“I have come with a question,” Kit said, settling in beside the old chieftain. “The young men,” he continued, picturing the ones he meant as they had appeared that morning when he saw them leave the camp. “Where do they go? What do they do all day?”

Kit received back an image of the young males along with a sense of doing… of work… of dedicated labour- they make with purpose, was how he interpreted the concept; along with this came the notion of bestowal… of presentation… of offering allied to the personal designation- En – Ul.

Linking all this together, Kit tried out this interpretation: “They are making a gift for you?”

This received the standard grunt Kit associated with satisfaction-a yes. The old one held Kit’s gaze in his own, and with a slow, deliberate action, placed the flat of his palm on Kit’s forehead. The touch was rough and heavy, but warm. Instantly, into Kit’s mind came the image of a sort of house or shelter of extraordinary design-the most unusual dwelling Kit had ever seen: a house made all of bone.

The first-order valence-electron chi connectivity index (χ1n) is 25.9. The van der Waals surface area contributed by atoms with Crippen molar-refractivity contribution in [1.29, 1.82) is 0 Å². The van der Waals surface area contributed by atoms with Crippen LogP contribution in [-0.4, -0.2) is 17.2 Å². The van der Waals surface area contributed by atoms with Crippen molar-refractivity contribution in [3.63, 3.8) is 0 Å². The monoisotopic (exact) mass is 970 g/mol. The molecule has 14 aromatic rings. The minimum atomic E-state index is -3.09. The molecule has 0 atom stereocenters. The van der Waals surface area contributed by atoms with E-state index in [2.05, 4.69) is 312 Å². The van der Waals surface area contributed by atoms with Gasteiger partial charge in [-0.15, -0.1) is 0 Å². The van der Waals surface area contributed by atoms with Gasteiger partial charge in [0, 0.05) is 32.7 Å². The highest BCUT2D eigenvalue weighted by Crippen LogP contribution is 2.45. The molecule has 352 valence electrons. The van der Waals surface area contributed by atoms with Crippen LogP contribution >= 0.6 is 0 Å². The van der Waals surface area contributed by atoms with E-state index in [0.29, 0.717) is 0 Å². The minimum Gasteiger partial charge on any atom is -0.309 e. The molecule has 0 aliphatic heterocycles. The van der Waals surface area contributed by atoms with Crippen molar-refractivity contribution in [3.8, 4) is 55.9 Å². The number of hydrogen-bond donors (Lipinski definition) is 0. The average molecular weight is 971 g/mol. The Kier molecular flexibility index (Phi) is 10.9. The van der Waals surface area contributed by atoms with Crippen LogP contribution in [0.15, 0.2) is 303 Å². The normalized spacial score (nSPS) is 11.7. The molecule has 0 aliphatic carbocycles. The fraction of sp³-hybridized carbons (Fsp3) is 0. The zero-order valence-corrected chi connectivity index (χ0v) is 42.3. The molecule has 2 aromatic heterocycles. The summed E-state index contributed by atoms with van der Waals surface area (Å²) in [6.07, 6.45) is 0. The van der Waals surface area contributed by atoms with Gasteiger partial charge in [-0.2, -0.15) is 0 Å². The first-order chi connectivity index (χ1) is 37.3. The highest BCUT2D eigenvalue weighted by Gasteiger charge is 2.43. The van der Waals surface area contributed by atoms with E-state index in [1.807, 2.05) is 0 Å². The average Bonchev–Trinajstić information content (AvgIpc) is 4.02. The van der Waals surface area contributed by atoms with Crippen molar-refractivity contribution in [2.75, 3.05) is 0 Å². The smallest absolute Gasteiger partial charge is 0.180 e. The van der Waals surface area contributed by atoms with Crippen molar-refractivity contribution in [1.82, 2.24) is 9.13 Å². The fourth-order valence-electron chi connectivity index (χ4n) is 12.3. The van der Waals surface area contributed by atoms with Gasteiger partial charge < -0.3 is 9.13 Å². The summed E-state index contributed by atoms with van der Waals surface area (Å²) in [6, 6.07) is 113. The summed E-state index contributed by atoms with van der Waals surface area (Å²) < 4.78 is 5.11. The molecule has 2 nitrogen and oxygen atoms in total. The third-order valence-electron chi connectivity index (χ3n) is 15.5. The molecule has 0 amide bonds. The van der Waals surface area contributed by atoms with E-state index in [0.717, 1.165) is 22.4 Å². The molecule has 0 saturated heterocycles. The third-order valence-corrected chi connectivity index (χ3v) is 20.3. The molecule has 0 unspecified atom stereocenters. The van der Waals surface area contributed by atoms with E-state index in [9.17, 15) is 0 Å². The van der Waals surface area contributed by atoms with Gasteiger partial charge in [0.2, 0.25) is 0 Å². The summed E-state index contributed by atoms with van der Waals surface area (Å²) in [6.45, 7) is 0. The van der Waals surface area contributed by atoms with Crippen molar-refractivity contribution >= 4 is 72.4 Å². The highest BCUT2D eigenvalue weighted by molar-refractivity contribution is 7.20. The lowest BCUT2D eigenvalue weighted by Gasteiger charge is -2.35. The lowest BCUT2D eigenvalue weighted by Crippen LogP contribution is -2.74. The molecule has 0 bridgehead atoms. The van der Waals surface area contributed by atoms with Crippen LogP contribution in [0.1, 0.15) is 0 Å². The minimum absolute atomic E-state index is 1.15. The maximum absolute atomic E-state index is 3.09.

“They are making a house of bones?” Kit said, half in surprise, half in question. “For you?”

Again, the grunt of satisfaction as En-Ul removed his hand.

They sat for a moment in silence, then Kit received the sensation he had come to associate with the interrogative-a question-and with it the concept of sight, or seeing. “Do I want to see it?” he said aloud. “Yes,” he said quickly. “I would see it.”

“E – li, ” the old one said, his voice low as a rumble of thunder, and into Kit’s mind came the image of sunlight flooding the horizon, allied with the concept of something unseen, yet present, along with expectation bordering on certainty… the future?